PSNI stop-and-searches to stop?

A BBC report is predicting that

The PSNI is to suspend the use of the powers which allowed them to search people suspected of being involved in terrorist activity.

It follows the recent European Court rejection of the UK government’s appeal against a January 2010 ruling that section 44 of the Terrorism Act 2000 violated the right to respect for private life.

I’ve already noted the massive increase here in the numbers of stop-and-searches taking place between 2005 to 2009.

But would such a change in policy make life more difficult for Chief Constable Matt Baggott…

Adds From the updated BBC report

A PSNI spokesperson said that stop and search “remains an essential tool in countering the terrorist threat”.

“We use stop and search powers differently in Northern Ireland to the rest of the UK both in terms of the proximity of the threat that we face and degree of targeted use that we make of them,” the spokesperson said.

“We will continue to utilise available legislation in protection of the public and will do so in cooperation and consultation with the community we serve.”

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  • Pete Baker

    Adds From the updated BBC report

    A PSNI spokesperson said that stop and search “remains an essential tool in countering the terrorist threat”.

    “We use stop and search powers differently in Northern Ireland to the rest of the UK both in terms of the proximity of the threat that we face and degree of targeted use that we make of them,” the spokesperson said.

    “We will continue to utilise available legislation in protection of the public and will do so in cooperation and consultation with the community we serve.”

  • Bubbler

    Notice how they are only suspending/amending Section 44 – this is only one section of one piece of legislation available to the PSNI. This doesn’t take into account Section 43, which allows a constable to stop someone if he/she has reasonable suspicion that they may be a terrorist, or the entire Justice and Security (Northern Ireland) Act of 2007, which gives the PSNI powers above and beyond those available to other UK forces.

    Home Secretary Theresa May is now saying that authorisation will only be given in a situation where Section 44 is necessary, rather than expedient, to prevent terrorism, and only to search vehicles.

    I would assume then that it is still individual officers who decide necessary, or ‘reasonable suspicion?’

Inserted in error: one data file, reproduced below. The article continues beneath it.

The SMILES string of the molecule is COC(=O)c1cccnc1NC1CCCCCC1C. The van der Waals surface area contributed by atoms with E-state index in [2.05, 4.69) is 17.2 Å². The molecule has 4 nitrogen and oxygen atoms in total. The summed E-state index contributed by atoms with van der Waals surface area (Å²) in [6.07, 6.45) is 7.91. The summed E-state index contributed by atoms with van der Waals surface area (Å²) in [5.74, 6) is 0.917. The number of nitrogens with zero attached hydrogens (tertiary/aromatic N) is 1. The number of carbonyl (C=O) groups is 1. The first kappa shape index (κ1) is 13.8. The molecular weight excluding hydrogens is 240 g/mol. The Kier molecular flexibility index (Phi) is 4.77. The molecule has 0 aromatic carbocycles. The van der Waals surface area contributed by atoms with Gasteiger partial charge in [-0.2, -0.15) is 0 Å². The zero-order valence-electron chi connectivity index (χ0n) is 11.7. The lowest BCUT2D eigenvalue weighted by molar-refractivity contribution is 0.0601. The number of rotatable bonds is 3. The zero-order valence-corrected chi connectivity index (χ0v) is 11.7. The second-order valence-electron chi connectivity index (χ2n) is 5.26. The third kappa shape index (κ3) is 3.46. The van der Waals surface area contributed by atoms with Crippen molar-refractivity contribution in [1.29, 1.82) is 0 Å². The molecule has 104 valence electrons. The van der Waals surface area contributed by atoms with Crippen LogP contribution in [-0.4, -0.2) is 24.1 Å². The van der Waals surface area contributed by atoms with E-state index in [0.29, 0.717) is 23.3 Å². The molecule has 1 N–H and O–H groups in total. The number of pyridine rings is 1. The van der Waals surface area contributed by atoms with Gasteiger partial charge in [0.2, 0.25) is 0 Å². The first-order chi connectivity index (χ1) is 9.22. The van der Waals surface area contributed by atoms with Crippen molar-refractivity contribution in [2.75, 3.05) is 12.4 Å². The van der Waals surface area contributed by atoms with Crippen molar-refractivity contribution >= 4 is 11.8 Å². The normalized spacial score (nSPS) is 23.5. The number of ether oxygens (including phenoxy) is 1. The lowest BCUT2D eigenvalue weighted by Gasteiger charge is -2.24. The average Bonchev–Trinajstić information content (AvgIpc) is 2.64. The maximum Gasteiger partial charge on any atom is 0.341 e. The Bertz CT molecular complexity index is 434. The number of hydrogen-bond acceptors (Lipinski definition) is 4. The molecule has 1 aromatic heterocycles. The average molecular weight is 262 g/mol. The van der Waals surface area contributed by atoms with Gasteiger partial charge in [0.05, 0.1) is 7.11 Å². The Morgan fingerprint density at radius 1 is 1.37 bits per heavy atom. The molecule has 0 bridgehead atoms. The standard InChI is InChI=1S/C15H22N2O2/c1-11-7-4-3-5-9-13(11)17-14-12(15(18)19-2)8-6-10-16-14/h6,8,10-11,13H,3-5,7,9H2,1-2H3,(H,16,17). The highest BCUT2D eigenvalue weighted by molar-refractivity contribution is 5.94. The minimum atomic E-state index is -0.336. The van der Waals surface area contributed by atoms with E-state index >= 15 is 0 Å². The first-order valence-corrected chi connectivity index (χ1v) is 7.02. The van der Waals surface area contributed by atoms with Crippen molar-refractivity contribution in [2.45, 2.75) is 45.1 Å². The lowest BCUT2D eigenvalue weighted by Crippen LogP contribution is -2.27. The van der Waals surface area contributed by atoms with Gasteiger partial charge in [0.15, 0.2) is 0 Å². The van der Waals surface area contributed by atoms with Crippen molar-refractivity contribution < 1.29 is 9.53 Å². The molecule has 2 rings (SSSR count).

I don’t think this is as major of a move as it appears to be from the outset. We need to read the fine print.

  • wj

    The following appeared on http://www.troopsoutmovement.com/latestnews.htm

    The above used to be a solely SF site, I wonder what has changed as they carry now eirigi statements on a frequent basis.

    éirígí warn of rise in equally abhorrent powers after Section 44 suspension
    08/07/10

    éirígí general secretary Breandán MacCionnaith has warned that the announcement that stop and search powers under Section 44 of the British government’s ‘Terrorism Act’ are to be suspended will not mean any decrease in the use of draconian legislation by the PSNI.

    MacCionnaith said: “As so often has been the case in the Six Counties, the British government continues to maintain a varied range of repressive legislation on the statute books which it can use at will. That is also the case in respect of this so-called suspension – Section 44 will merely be replaced by Sections 21 and 24 of the Justice and Security Act 2007.

    MacCionnaith continued: “In the first three months of this year, the PSNI made use of powers under Sections 21 and 24 of the Justice and Security Act 2007 to stop, question and search individuals on over 2,000 occasions.

    “The Justice and Security Act applies solely and exclusively to the Six Counties. Indeed, the powers available to the PSNI under the Justice and Security Act are undeniably far more wide-ranging than those available under the discredited Section 44 which the European Court ruled in January to be “unlawful”.

    “It should be noted that, in September last year, the then Acting Deputy Chief Constable of the PSNI stated that ‘Section 21 of the 2007 Act is extremely useful, in particular because no reasonable grounds are required for it to be exercised’. Those comments alone illustrate the completely arbitrary and rights’ abusive nature of the Justice and Security Act.

    “That such an outrageous statement could be placed on the public record should be a matter of apprehension and great unease to any individual or organisation with an interest in defending and protecting human and civil rights.

    “There can be doubt that the coming months will see a tremendous upsurge in the use of Sections 21 and 24 of the Justice and Security Act.”

    MacCionnaith added: “We in éirígí will be urging domestic and international human rights organisations to closely examine the use and validity of this equally abhorrent legislation with a view to initiating test cases challenging the compatibility of these powers with established European human rights case-law.

    “éirígi was one of the very few organisations prepared to consistently challenge the use of Section 44 powers in the Six Counties. We have also previously highlighted the draconian nature of the equally objectionable Justice and Security Act and, as a party, we will continue to mount strenuous opposition to its use.”